Last week we looked at who we actually are, and how most of us have hardly ever actually met ourselves. Instead, we’ve met (1) who we pretend to be, (2) who others have said we are or (3) what we’ve aspired towards. We ended by embracing how – in the Gospel of Jesus Christ – God has done everything necessary for us not only to meet ourselves but also to meet all of restored creation & to live into that reality!
But where does that actually leave us as Christ’s followers? What would you say is our main role/ orientation as we respond to God’s restorative grace? The problem is well defined by Richard Rohr[i] as he describes differing worldviews from which we all seem to operate. We are usually SO immersed in what we assume that we find it difficult to notice what we believe, like a fish in water that doesn’t even know that it’s wet. Our particular worldview is not so much about what we look at, as what we look out from, or look through!
There are four categories of worldview that Rohr suggests. It’s essential we allow ourselves to embrace what attitude we will allow to define us and our faith…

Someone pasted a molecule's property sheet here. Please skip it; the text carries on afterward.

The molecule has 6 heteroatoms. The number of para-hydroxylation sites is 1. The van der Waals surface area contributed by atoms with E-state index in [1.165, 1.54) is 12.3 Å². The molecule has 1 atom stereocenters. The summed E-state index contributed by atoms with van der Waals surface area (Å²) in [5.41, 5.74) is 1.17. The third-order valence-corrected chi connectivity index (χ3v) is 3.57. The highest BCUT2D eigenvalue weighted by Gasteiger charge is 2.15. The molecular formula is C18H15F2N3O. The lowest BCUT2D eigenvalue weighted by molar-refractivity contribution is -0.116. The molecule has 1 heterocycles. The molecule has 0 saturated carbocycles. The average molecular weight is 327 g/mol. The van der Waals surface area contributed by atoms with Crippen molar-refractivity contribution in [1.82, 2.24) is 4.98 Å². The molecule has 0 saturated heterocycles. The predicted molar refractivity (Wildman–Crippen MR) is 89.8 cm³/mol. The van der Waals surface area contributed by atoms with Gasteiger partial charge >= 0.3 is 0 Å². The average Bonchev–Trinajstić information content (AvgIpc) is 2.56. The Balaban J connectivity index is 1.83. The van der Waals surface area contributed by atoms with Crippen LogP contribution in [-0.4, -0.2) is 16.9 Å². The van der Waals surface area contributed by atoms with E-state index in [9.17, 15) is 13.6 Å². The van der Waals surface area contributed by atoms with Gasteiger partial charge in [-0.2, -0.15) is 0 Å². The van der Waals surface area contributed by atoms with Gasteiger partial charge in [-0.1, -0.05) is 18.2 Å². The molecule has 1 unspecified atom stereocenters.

The first is ‘material’. This is when we believe that everything is actually really all about the physical world, that anything unseen is really not that relevant. It seems that in an increasingly secular society, our materialist-obsession is allowed to dominate much of our thinking… As if nothing else really matters…
The second worldview is ‘spiritual’. At its best this is when we acknowledge that there’s a deep spirituality about all thing. Unfortunately, this can also be taken too far where we may start believing that because there is always this other deeper reality, the physical really doesn’t matter too much!
The third world view is ‘priestly’. We may associate this with our seeing our main role and purpose being to mediate between these two worlds of materialism and spirituality: earth and heaven! While partly helpful, this still does make us think in terms of two quite distinct realities.
And then there is the ‘incarnational’ worldview…which is what I believe Christ has most essentially restored us to know! It’s for us to know that – Emmanuel as Christ is named[ii] – God is with us EVERYWHERE! Or as the Psalmist writes in Psalm 139: ‘where should I go to be away from your presence…?’
Our Christian walk is much more about our awareness of sacredness in everything than it is about us having to do things! It’s so much more about our awakening than it is about our joining, our seeing rather than just our obeying… Because ours is an incarnational reality! And our growth is about our increasing awareness of God’s Holy Communion with all things!
Isn’t that wonderful?
(Psalm 139: 1-18,23,34; John 1:1-14)
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[i] See various blogs and latest book The Universal Christ (Convergent, 2019, Appendix 1)
[ii] Isaiah 7:14